Top positive review
A Fantastic Choice for a Gaming Laptop!
Reviewed in the United States 🇺🇸 on March 8, 2021
In a nutshell, this laptop is absolutely fantastic, and is the considerable upgrade from my old gaming laptop - an MSI model - that I expected it to be.
Let's start with the display. The screen is a standard, 15.6", 1920 x 1080 screen, with a 144 Hz panel (with a 3 ms response time). My previous MSI laptop had a 120 Hz panel, so I, personally, don't see TOO much of a difference in terms of smoothness and rendering, but I'm sure anyone coming from a more common 60 Hz refresh rate will be blown away. The screen is not overwhelmingly bright (like my MSI laptop was, and I actually had to go into its Dragon Center to lower the overall brightness, in addition to the more accessible brightness just to not be blinded), which is a good thing, but it's definitely more than bright enough for the job - I even feel the need to lower the brightness on occasion. (Like with my old laptop, this can be done using the Fn key and the left/right arrow keys.) The bezel is also very thin, accommodating the screen nicely.
Moving on, the CPU is as advertised: a 10th-gen Intel Core i7-10750H processor, clocked at 2.60 GHz (when idle). I have had no problems with the CPU's performance thus far, and though it bears the same number of cores as my previous i7-8750H (both have six cores), I feel the performance (especially paired with the graphics card) is more than noticeable.
The GPU is an RTX 2060, which features NVIDIA's new Turing architecture, and 6 GB of their next-generation GDDR6 memory (as opposed to the GTX 1060's GDDR5 memory). Though, yes, it runs hot when running heavier games that I enjoy, it has yet to overheat, and while the fans can be noisy when running hot, it's not overly loud, I'd say. Additionally, it comes with a Turbo button, which the manual says it is good for "instant overclocking." To be perfectly honest, I have to use the Turbo button, because I don't overclock my hardware for fear of breaking it, but that's just me; don't let my paranoid butt stop you from overclocking if you'd like.
The Predator also comes with two 8-gig sticks of DDR4 RAM, running at a frequency of 2933 MHz, for a total of 16 gigs of DDR4. My old laptop also had 16 gigs of DDR4, but this RAM is actually a little faster (to my knowledge), so kudos!
The laptop comes with a 512-gig NVMe M.2 drive, which I believe is the fastest type of SSD currently on the market. Unlike other SATA SSDs, NVMe M.2 drives connect directly to the motherboard, rather than through cables. This is where your OS and all of your files and games will be stored. It is lightning-fast, especially compared to my old laptop, whose OS was stored on the SSD; games and such were stored on the terabyte HDD. The only downside to this upgrade (for me personally) was losing that terabyte HDD, but the packaging comes with some equipment for installing a hard drive yourself should you want to another time. The laptop's touchpad area even boasts two slots for SSDs and a slot for an HDD - I have yet to open up my laptop, so I cannot prove nor disprove this.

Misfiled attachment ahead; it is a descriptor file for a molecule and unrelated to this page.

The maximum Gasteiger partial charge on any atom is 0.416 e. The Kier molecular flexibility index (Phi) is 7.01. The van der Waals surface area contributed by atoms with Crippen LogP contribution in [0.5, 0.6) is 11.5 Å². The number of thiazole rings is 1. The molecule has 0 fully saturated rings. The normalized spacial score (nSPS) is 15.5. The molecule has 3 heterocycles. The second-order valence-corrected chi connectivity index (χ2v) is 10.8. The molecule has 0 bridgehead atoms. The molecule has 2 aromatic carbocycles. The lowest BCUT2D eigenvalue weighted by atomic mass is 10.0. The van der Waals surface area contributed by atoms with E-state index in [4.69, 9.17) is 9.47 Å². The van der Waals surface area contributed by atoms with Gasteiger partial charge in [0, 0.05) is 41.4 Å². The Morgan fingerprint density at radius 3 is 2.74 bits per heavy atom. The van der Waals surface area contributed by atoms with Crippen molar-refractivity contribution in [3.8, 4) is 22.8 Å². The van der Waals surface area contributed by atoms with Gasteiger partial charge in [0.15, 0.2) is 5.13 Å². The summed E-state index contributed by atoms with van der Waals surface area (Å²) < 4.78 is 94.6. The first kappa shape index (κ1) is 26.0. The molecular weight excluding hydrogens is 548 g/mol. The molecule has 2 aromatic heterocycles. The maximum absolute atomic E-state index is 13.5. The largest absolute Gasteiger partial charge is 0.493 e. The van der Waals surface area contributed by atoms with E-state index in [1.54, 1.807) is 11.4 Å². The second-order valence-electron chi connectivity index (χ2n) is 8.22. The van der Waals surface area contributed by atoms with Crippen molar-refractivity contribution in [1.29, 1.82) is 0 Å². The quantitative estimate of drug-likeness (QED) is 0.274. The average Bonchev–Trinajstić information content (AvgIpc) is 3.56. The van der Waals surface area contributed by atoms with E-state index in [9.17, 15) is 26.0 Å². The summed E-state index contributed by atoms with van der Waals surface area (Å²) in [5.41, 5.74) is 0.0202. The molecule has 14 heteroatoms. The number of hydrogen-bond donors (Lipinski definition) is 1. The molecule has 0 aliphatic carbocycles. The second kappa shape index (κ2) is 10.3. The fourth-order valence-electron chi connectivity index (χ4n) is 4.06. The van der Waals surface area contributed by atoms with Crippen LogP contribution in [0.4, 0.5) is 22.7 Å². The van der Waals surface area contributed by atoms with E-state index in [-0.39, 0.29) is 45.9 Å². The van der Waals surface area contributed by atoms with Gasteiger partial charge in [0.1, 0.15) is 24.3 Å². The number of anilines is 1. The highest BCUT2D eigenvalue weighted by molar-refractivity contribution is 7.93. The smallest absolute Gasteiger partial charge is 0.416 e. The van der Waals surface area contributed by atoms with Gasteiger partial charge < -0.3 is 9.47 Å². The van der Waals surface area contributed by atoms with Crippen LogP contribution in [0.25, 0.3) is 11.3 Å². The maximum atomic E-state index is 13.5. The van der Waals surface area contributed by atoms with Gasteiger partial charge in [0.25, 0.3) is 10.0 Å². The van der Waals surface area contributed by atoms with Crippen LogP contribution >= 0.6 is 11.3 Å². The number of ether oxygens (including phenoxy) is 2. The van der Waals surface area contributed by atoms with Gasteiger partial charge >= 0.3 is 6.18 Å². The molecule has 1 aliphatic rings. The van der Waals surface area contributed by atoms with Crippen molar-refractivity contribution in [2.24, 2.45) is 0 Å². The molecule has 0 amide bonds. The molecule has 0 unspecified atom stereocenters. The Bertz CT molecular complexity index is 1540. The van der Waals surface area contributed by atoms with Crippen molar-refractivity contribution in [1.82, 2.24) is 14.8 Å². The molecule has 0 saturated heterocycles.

Speaking of the touchpad, I pretty much completely abandoned using touchpads years ago, and instead use external mice, so I have almost no opinion of it. But I will say this: it's quite soft, yet sturdy, so someone who's inclined to use a touchpad will probably have a pretty good time with it; I'm simply not one of those people.
The Predator also comes with a unique PredatorSense Utility App, which I guess is like Acer's answer to MSI's Dragon Center. I haven't used the PredatorSense a whole lot, but it is useful for system temperature and cooling monitoring, changing the keyboard's RGB coloration, overclocking, and more.
Speaking of the keyboard, I would say it's great, but not perfect. I'm not sure if it's me, but I've noticed a lot more "dropped" characters when I type on this keyboard (even while typing out this review!) than I did with my MSI's keyboard. I am aware I have a very soft touch, so again, it could be me (I also tend to type fast), but I feel like maybe the actuation doesn't respond quite as easily as my old laptop's keyboard did. Overall, though, I like it - it feels good to type with, the keys are nice and big, and BIG kudos to Acer for making the best out of a (relatively) bad situation with the keyboard: while the Pg Up, Pg Dn, and End keys are not dedicated (though the Home key is?), as they share functions, they are the priority when using these keys. What I mean is, the Pg Up key, for example, has a play/pause function, but it's only accessible via the Fn key (like how you can use the arrow keys to adjust the screen's brightness or volume on the fly), so simply pressing Pg Up activates the "Pg Up" function, not the play/pause function. My MSI keyboard, for whatever reason, did not do this, so playing certain games which utilize the Pg Up/Pg Dn/Home/End keys was an absolute pain. The Power Button is also a key, interestingly enough, and I feared accidentally shutting my computer down (or putting it to sleep) while using the numpad, but that has yet to happen.
Finally, the Predator has other common "gaming laptop" features that I would come to expect in the year 2021, such as an HDMI port, three USB ports, an audio jack, an Ethernet port, a mini DisplayPort, and a USB-C port. It does not have a disc drive, which I have no issues with, as I haven't used an actual disc for anything in ages, but it also doesn't have an SD card reader, but that's a minor thing, as I used the SD card reader on my old laptop maybe twice. And frankly, I'd rather have the additional cooling.
All in all, the Acer Predator Helios 300 is a fantastic gaming laptop choice!